Thursday, January 27, 2011

Stir This Batter, While I Create the World

Lately when I reflect on what it means to be in ministry in the world, I am transported back to Christmas 1985.  I was three years old and my Grama Char and I were baking thumbprint cookies in her kitchen.  Anyone who has baked with a three-year-old knows that one does not invite a toddler into the kitchen out of a need for extra help; I am sure I contributed more to making messes than baking cookies.  

I was in the kitchen because I was (for one more year, at least) my Grama's only grandchild, and she wanted to make cookies with me.  And I wanted to help.  I wanted to be like her.  So much in fact, for at least part of the time I wore blue knitted mittens in imitation of her oven mitts.  I felt so prepared for baking.  This memory comes to mind lately, whenever I am trying to tackle the question of why God created the world and gave humans "dominion" over it.  My hunch is that when God tells us that we have dominion over the earth, it less like a landlord handing over the keys to a superintendent, and more like a grandparent inviting a three-year-old into the kitchen.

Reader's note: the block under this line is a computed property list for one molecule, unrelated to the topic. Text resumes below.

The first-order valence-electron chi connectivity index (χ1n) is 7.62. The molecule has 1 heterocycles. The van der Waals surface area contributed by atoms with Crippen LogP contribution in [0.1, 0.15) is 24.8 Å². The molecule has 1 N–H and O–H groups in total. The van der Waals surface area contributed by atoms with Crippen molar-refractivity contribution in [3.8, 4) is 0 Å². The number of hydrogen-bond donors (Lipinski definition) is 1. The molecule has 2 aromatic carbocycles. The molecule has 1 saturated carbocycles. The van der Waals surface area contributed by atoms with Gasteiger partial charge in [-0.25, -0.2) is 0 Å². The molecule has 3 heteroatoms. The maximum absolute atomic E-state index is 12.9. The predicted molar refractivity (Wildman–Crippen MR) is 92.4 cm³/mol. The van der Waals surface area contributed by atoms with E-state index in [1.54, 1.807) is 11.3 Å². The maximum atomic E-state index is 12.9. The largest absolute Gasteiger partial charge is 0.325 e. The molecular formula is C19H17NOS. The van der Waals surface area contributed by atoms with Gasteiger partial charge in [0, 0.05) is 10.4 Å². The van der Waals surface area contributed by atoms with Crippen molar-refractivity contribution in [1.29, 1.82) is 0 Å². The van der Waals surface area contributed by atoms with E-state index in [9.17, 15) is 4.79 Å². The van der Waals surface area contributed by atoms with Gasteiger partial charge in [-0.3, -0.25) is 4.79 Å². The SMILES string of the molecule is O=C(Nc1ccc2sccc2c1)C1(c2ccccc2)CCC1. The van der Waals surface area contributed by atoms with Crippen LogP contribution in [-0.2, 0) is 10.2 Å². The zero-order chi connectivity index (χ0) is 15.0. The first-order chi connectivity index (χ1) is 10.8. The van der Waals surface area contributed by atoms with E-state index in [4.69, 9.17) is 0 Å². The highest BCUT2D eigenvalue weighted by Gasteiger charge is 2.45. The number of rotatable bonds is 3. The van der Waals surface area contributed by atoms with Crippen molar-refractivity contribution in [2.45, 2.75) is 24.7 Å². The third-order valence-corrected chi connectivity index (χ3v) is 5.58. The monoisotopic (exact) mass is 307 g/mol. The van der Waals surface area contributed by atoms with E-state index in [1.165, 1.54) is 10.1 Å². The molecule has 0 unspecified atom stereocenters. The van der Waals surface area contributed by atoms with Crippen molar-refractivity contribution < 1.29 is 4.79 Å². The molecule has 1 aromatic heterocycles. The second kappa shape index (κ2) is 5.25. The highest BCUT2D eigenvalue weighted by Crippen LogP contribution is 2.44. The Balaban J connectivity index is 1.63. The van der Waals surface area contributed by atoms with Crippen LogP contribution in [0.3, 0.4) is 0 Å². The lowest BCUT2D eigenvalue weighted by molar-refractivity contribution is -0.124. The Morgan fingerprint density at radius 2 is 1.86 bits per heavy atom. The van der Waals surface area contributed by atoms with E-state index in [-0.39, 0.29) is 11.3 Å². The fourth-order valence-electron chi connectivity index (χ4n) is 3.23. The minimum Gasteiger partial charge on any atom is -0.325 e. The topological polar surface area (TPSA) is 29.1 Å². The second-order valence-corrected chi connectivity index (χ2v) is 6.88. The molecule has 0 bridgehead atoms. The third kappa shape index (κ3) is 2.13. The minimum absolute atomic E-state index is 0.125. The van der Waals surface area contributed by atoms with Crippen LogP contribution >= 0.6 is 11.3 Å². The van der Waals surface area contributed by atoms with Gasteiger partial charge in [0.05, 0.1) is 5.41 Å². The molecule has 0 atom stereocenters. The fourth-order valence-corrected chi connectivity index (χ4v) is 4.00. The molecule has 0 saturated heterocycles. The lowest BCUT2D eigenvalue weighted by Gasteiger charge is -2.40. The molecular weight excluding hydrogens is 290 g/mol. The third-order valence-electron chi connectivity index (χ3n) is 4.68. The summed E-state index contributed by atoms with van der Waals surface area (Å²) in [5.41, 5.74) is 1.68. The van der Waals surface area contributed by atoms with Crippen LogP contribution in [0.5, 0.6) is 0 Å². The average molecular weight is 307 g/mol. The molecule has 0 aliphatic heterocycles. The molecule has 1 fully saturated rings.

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Monday, January 17, 2011

Like Martin Luther King, Jr

"Everybody can be great... because anybody can serve. You don't have to have a college degree to serve. You don't have to make your subject and verb agree to serve. you only need a heart full of grace. A soul generated by love."
                                   - Dr. Martin Luther King, Jr. 

In my last year in seminary, I took a religion and politics class that spent a class or two on the writings and teachings of Martin Luther King, Jr.  This was one of those moments in my life when I realized how little I had actually learned about certain parts of history.  It struck me how learning more about Dr. King's personal story changed my concept of what it means to follow his example.

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